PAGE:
Taliban sets new media guidelines, bans shows with actresses

Some edicts in new Afghan media guidelines were targeted specifically at women, a move likely to raise concerns among the international community.

 Afghan women's rights defenders and civil activists protest to call on the Taliban for the preservation of their achievements and education, in front of the presidential palace in Kabul (photo credit: REUTERS/STRINGER)
Afghan women's rights defenders and civil activists protest to call on the Taliban for the preservation of their achievements and education, in front of the presidential palace in Kabul
(photo credit: REUTERS/STRINGER)

The Taliban administration has released a set of restrictions on Afghan media, including banning television dramas that included female actors and ordering women news presenters to wear "Islamic hijab."

Afghanistan's Ministry of Vice and Virtue set out nine rules this week, a Taliban administration spokesman said on Tuesday, largely centered on banning any media that contravened "Islamic or Afghan values."

Some edicts were targeted specifically at women, a move likely to raise concerns among the international community.

"Those dramas...or programs in which women have acted, should not be aired," the rules said, adding that female journalists on air should wear "Islamic hijab" without defining what that meant.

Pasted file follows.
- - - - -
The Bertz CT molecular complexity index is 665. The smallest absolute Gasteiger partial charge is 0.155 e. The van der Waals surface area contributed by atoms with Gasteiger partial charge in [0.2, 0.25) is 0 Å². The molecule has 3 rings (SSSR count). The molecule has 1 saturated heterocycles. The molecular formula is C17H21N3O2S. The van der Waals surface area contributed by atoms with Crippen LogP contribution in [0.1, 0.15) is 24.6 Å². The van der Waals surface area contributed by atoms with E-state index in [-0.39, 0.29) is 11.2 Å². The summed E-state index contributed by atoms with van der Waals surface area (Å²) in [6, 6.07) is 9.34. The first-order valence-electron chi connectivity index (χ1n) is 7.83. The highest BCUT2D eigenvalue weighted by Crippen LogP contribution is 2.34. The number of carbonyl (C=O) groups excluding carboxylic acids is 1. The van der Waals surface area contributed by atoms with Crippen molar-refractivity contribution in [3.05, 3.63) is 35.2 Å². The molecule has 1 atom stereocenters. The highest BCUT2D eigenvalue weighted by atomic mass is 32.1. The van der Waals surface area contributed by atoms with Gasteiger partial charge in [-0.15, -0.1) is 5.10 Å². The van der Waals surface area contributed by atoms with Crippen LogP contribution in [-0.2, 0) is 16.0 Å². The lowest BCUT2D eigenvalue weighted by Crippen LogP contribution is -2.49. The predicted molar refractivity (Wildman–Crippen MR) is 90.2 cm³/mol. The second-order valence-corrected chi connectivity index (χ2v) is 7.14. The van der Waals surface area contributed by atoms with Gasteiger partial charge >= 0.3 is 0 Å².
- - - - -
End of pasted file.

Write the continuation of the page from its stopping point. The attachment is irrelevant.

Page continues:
Though most women in Afghanistan wear headscarves in public, the Taliban's statements that women should wear "Islamic hijab" have often in the past worried women's rights activists who say the term is vague and could be interpreted conservatively.

 Women protest outside the Arg Presidential Office in Kabul, Afghanistan. (credit: AAMAJ NEWS AGENCY/via REUTERS) Women protest outside the Arg Presidential Office in Kabul, Afghanistan. (credit: AAMAJ NEWS AGENCY/via REUTERS)

The rules drew criticism from international rights watchdog Human Rights Watch (HRW), which said media freedom was deteriorating in the country.

"The disappearance of any space for dissent and worsening restrictions for women in the media and arts is devastating," said Patricia Gossman, associate Asia director at HRW, in a statement.

Though Taliban officials have sought to publicly assure women and the international community that women's rights will be protected since they took over Afghanistan on August 15, many advocates and women have remained skeptical.

During the Taliban's previous rule, strict curbs were placed on women's ability to leave the house, unless accompanied by a male relative or to receive education.